Well, I had big plans to do a follow-up on the political scene here. That although there weren’t immediate rumbles of separatist conflict flaring up this is Indonesia after all, and it’s an election year, so scandal, political intrigue and corruption abound. I was also going to make one and all completely envious of Matt and my week-long tropical, island vacation during the Eid holiday after Ramadan in August (almost a month ago – how time flies!).
But instead things are crazy here with our big monthly coordination meeting where all the field staff come in and everyone gives updates on the status of the project. I am the one taking meeting minutes plus a bunch of other stuff plus also giving a presentation on the status of the environmental monitoring and reporting and my research. Yes, so anyway.
I’m just going to give a quick story of the disembodied arm I found in my room last night.
About 10:30PM yesterday I had just gotten off the phone with Matt when I heard a noise behind me. I turned around and some adult, male was reaching through the window, past the curtain, and was holding one of my shirts! Thank goodness the only thing we had in front of the window was our clothes. We have always kept the windows open, because we have bars on the windows – people can’t climb in. But silly us, being too trusting of being in a safe, little village away from the main city of Banda Aceh. My mind now is running with all the other possible occasions of creepy, peeping tom action.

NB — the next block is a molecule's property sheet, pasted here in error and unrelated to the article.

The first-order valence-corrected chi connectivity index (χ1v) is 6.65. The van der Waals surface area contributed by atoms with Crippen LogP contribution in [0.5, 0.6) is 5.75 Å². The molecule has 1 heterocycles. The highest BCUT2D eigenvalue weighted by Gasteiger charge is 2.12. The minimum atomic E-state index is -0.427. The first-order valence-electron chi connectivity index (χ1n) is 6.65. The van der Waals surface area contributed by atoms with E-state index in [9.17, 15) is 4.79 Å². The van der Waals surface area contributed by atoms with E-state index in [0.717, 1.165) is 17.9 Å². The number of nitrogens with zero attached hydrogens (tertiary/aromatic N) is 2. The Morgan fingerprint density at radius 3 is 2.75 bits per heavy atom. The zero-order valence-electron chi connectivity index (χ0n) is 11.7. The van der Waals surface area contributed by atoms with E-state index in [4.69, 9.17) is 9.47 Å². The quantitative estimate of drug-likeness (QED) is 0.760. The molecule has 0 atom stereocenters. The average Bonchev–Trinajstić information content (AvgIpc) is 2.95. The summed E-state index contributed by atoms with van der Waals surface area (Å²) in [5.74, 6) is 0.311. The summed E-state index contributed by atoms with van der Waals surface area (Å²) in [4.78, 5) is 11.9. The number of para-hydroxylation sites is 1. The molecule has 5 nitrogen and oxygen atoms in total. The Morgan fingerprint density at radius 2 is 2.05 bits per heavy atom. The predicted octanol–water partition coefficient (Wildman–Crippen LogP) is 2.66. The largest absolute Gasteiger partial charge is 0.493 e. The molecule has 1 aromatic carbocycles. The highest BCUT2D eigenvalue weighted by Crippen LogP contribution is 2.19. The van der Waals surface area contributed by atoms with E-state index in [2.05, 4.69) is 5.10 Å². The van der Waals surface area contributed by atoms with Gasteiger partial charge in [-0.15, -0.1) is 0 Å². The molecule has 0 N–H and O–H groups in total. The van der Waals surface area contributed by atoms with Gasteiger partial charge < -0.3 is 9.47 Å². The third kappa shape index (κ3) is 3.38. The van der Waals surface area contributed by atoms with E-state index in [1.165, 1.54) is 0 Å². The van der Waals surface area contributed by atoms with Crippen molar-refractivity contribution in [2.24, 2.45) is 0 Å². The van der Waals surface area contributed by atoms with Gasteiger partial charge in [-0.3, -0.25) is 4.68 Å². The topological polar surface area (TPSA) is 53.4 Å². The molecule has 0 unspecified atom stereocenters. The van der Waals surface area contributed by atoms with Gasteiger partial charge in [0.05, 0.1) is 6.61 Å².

As soon as I saw the arm (I couldn’t see anything else, because the curtain was in the way), I started screaming bloody murder and ran out of the room. The creepy thief must have been similarly startled, because he ended up dropping the shirt. Since it is Coordination Meeting time the guest house was full of all the male field staff. As soon as I said there was an arm in my room, they ran out looking for him, some hopped on motorbikes to look with the headlight. They were very valiant indeed. However, the creeper was not found. You can bet that those windows are going to remain closed for the rest of time (as seen in the photo). Our Office Manager today called one of the village seniors to report the issue.
I was momentarily worried that our little bathroom window could be easily popped in, but I reevaluated, and now feel quite safe.
Ok, have to go and review a presentation on locations of patchouli oil distillation kettles – the life of glamour!